Form Follows Appropriation
A review of 'Colonial Modern', or the reciprocity between people and buildings
First published at Architecture Today #211 (September 2010)

Architecture Today #211

Colonial Modern is the eventual outcome of the eponymous conference and exhibition In the Desert of Modernity: Colonial Planning and After, held in Berlin in 2008. The highlight of the book is the large-scale housing development Cité d’Habitacion of Carrières Centrales, built in 1952 to relocate the migrant population of the ever-growing bidonvilles or slums. Architects Bodiansky, Candilis, Piot and Woods studied the spatial and social structures of the adjacent non-planned settlements, and transferred their analysis onto two housing typologies – cité verticale and cité horizontal – which reflected a new concept of ‘habitat’ in contrast to the classical modern ‘living machine’. In 1953, the project was presented at the ninth Congress of Modern Architecture (CIAM) and it drew the attention of Aldo van Eyck and the Smithsons. Eventually, Candilis and Woods would form part of the inner circle of Team 10: colonial Africa was becoming a fertile laboratory for western modernity.

Colonial Modern shows how architectural and urban experiments in north Africa in the 1950s and 60s represented a decisive shift in the modern movement paradigm. Centred mainly on Morocco and Algeria, this masterfully edited reader provides a well-rounded debate on how universalist positions merged with local cultures in the design and appropriation of colonial housing projects.

Together with the CIAM congress, there is frequent mention of the exhibition This is Tomorrow. Held at the Whitechapel Art Gallery in 1956, its participants included Alison and Peter Smithson, then young architects ‘challenging the modernist consensus’, as Mark Crinson suggests in his captivating essay From the Rainforest to the Streets. Their installation Patio and Pavillion (in collaboration with Nigel Henderson and Eduardo Paolozzi) was concerned with the basic elements of the human habitat, based on observations of non-Western cultures, which aimed to find solutions to the crisis of post-war housing.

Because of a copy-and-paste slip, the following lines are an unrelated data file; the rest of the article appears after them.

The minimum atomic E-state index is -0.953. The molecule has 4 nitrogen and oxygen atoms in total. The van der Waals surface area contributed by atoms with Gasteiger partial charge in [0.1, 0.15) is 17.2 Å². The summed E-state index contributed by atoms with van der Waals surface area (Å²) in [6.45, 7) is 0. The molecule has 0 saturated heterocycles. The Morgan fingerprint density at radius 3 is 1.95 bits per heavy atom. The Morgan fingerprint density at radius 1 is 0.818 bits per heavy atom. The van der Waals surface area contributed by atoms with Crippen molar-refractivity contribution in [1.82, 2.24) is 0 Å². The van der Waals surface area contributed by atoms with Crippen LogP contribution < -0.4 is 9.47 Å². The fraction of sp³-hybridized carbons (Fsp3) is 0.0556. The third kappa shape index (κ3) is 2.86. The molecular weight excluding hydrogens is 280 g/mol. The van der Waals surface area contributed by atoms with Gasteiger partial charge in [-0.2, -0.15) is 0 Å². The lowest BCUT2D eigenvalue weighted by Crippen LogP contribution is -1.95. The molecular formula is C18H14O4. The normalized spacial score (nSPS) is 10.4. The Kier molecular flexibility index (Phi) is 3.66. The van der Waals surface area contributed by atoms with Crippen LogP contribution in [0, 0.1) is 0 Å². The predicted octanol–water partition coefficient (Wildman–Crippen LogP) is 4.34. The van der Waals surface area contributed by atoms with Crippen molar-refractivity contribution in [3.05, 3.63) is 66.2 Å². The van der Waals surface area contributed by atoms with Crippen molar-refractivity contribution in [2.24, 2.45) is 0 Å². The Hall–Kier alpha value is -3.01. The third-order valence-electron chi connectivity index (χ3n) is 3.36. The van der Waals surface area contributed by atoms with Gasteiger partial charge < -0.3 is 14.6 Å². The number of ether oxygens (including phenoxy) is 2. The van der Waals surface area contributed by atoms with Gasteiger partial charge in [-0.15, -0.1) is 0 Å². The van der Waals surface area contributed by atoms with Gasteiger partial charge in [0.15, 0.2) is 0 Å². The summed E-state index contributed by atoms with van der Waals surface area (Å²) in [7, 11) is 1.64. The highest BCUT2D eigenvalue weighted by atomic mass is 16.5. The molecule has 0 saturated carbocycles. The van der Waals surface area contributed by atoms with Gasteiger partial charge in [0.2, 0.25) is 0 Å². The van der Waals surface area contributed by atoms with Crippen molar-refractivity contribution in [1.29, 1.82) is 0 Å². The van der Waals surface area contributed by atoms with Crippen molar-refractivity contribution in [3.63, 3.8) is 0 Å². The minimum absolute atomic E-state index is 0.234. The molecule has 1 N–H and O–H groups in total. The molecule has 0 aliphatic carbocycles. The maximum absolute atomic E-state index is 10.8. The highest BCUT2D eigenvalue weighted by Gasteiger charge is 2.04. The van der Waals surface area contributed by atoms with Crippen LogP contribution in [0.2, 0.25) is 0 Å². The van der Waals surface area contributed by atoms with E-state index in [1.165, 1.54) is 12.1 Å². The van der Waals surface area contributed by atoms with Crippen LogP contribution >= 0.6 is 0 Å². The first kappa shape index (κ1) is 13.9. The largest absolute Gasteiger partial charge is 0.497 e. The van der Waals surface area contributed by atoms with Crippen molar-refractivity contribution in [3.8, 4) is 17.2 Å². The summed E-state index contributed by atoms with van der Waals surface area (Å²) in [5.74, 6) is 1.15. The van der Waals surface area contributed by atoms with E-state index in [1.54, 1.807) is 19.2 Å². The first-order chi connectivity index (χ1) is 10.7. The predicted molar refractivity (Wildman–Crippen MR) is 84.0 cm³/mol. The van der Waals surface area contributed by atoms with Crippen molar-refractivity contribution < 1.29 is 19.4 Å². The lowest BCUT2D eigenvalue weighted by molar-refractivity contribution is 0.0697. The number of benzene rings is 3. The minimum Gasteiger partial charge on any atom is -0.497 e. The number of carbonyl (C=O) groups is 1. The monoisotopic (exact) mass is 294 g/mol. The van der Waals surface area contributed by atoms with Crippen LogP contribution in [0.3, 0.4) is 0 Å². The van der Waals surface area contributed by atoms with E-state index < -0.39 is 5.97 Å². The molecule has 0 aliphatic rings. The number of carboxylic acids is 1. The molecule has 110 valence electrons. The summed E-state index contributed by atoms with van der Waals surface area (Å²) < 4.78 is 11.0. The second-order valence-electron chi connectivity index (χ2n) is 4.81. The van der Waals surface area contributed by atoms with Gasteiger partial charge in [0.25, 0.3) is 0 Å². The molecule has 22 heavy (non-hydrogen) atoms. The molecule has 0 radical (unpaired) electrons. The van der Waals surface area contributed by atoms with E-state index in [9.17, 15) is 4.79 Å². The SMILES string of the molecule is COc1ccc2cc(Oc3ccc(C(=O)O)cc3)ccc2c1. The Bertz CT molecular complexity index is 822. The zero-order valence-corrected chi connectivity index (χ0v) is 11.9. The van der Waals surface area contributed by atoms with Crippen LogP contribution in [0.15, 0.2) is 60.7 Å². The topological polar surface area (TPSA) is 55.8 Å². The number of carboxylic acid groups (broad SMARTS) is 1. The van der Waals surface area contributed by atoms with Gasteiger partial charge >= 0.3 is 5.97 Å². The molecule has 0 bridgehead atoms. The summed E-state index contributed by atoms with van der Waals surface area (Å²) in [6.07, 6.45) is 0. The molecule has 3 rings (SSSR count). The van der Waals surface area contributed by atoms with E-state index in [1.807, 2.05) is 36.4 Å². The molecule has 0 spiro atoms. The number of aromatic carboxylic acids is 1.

This crisis is the basis for the contributions to Colonial Modern. Architecture and art history, visual and cultural studies, sociology and philosophy are agreeably presented through personal records, artistic and political perspectives, scholarly research and historical documents. In a post-colonial era, the negotiation of modern architecture in the everyday has its roots in the ‘arenas for social expression’ (Smithsons) that Candilis and Woods presented at Aix-en-Provence in 1953 – a colonial modernism adapted to local customs and no longer just to climate, claiming a reciprocal relationship between people and buildings.

Colonial Modern depicts something other than a perfect version of modernism. People and buildings coexist in a state of dynamic tensions and the book explores these tensions, offering up-to-date perspectives into post-colonial theory and modernism, high-lighting the key roles played by non-Western actors. Colonial Modern shows that form no longer merely follows function – form follows appropriation.

Colonial Modern – Aesthetics of the Past, Rebellions for the Future
edited by Tom Avermaete, Serhat Karakayali and Marion von Osten
Black Dog, 320pp, £30